I know – two posts in two days? Why, that’s just crazy. What’s left is right and what’s right is left, top is bottom and bottom is top!
I find myself with some free time. Well, not FREE time. I’m at work, but I had intended to sneak out about now and write for a few hours in between the my commitment to La Science and an evening photo shoot of our upcoming ad campaign, but it turns out I can’t escape the office and I simply can’t stand working on my own work here except for copy-editing and the like, and then I thought, blog! I should blog, because I won’t have time tomorrow, and that way I’ll still make my goals for the week. And in case you are worried about not getting your everythinginbetween weekend fix, I have a guest blogger lined up – my friend, A. I have no idea what she’s going to write about. It might be television, it might be dating, it might be one big long vent on the apathy of people our age to volunteer in their communities (she has an axe to grind, this woman does) but check her out. She’s a better writer than she believes herself to be.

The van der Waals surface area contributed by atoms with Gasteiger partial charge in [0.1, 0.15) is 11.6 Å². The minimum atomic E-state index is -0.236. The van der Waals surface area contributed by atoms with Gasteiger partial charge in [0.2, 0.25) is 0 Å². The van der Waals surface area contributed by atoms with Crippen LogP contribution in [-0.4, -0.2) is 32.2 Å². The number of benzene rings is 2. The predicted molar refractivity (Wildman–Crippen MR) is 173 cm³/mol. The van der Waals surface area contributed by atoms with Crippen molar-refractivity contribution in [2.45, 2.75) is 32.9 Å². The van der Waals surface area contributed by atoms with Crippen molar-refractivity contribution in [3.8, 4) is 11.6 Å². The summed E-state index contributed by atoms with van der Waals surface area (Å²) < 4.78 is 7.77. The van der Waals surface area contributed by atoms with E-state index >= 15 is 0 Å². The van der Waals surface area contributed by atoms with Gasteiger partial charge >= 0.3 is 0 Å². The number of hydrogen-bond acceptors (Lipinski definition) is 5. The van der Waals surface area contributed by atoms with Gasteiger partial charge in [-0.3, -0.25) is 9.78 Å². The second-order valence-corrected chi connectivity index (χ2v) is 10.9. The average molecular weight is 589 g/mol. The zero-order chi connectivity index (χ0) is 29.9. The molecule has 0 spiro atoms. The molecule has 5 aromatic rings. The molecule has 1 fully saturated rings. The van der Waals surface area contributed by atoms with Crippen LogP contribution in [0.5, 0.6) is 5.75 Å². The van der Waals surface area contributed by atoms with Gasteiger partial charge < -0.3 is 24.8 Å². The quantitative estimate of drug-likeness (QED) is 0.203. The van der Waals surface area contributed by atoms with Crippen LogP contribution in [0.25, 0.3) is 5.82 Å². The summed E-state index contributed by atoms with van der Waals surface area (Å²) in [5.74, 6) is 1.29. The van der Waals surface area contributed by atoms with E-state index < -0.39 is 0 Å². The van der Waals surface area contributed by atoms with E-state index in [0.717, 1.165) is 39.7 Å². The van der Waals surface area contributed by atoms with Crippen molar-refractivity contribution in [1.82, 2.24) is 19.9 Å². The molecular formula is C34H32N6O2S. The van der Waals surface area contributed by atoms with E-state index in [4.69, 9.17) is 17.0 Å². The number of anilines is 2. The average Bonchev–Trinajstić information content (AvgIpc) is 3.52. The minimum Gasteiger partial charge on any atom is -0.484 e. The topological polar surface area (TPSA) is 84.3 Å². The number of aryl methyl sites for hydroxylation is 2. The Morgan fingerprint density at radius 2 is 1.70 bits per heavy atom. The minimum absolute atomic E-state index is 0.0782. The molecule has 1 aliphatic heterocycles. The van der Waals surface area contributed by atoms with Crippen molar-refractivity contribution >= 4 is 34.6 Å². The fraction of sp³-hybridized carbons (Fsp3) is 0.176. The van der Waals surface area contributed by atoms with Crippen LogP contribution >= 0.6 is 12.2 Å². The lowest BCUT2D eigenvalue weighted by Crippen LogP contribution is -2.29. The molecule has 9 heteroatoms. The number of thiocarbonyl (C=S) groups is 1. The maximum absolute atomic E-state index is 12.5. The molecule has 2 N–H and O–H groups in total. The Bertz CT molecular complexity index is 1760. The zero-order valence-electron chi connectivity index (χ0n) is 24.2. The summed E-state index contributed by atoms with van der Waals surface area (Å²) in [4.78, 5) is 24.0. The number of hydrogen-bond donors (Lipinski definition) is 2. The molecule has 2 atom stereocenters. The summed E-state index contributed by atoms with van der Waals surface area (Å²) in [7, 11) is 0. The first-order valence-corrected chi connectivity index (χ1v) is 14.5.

Let’s see, what to share – I am currently in the process of doing a final edit on my essay “The Last of the American Badasses.” I don’t know if other writers go through similar emotions with their work, but right now I HATE this essay – I think it’s because the essay is ready to set sail out into the big bad world of magazine pitching next week – I have promised myself this last revision is IT – no more. This particular essay was a joy to write – and, in fact, the only time I’ve ever written an ending before the beginning. I knew exactly where I wanted the work to end up. I’m taking out some of the longer sections of reflection to keep the narrative tighter, and I took out a lot of extraneous crap. Several months ago I thought this was one of the best pieces I’ve written, and even one month ago I found it clever…now that I set a deadline for it’s coming out I’m all the nervous parent, worried the popular magazines will be mean to it, make fun of it behind it’s back, thinking it’s not ready to ride in the car with boys who can drive, but hell, a promise is a promise so off it goes to some carefully chosen magazines where I’m pretty sure it will at least get read and let down easily.